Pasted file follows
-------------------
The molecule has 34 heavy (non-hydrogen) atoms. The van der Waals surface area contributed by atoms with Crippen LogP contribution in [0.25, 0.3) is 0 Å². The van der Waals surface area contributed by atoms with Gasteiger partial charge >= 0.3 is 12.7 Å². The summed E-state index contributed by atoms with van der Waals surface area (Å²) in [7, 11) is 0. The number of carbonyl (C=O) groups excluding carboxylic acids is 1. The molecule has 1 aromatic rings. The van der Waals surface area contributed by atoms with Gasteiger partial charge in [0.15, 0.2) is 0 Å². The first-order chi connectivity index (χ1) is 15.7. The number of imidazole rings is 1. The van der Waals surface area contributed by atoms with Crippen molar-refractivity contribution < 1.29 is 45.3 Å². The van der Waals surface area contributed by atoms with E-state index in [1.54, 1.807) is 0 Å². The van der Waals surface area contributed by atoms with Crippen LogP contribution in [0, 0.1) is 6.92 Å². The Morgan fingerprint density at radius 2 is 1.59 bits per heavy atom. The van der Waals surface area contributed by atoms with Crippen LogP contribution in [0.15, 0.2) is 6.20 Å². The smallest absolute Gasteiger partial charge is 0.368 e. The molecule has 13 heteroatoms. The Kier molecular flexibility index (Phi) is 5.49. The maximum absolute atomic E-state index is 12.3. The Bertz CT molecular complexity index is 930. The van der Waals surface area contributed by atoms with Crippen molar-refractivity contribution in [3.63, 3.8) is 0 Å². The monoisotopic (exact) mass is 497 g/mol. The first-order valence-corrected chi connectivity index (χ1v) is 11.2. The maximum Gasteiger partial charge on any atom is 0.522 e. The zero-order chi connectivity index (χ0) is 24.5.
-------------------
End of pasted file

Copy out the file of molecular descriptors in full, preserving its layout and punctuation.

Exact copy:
The molecule has 34 heavy (non-hydrogen) atoms. The van der Waals surface area contributed by atoms with Crippen LogP contribution in [0.25, 0.3) is 0 Å². The van der Waals surface area contributed by atoms with Gasteiger partial charge >= 0.3 is 12.7 Å². The summed E-state index contributed by atoms with van der Waals surface area (Å²) in [7, 11) is 0. The number of carbonyl (C=O) groups excluding carboxylic acids is 1. The molecule has 1 aromatic rings. The van der Waals surface area contributed by atoms with Gasteiger partial charge in [0.15, 0.2) is 0 Å². The first-order chi connectivity index (χ1) is 15.7. The number of imidazole rings is 1. The van der Waals surface area contributed by atoms with Crippen molar-refractivity contribution < 1.29 is 45.3 Å². The van der Waals surface area contributed by atoms with E-state index in [1.54, 1.807) is 0 Å². The van der Waals surface area contributed by atoms with Crippen LogP contribution in [0, 0.1) is 6.92 Å². The Morgan fingerprint density at radius 2 is 1.59 bits per heavy atom. The van der Waals surface area contributed by atoms with Crippen LogP contribution in [0.15, 0.2) is 6.20 Å². The smallest absolute Gasteiger partial charge is 0.368 e. The molecule has 13 heteroatoms. The Kier molecular flexibility index (Phi) is 5.49. The maximum absolute atomic E-state index is 12.3. The Bertz CT molecular complexity index is 930. The van der Waals surface area contributed by atoms with Crippen molar-refractivity contribution in [3.63, 3.8) is 0 Å². The monoisotopic (exact) mass is 497 g/mol. The first-order valence-corrected chi connectivity index (χ1v) is 11.2. The maximum Gasteiger partial charge on any atom is 0.522 e. The zero-order chi connectivity index (χ0) is 24.5.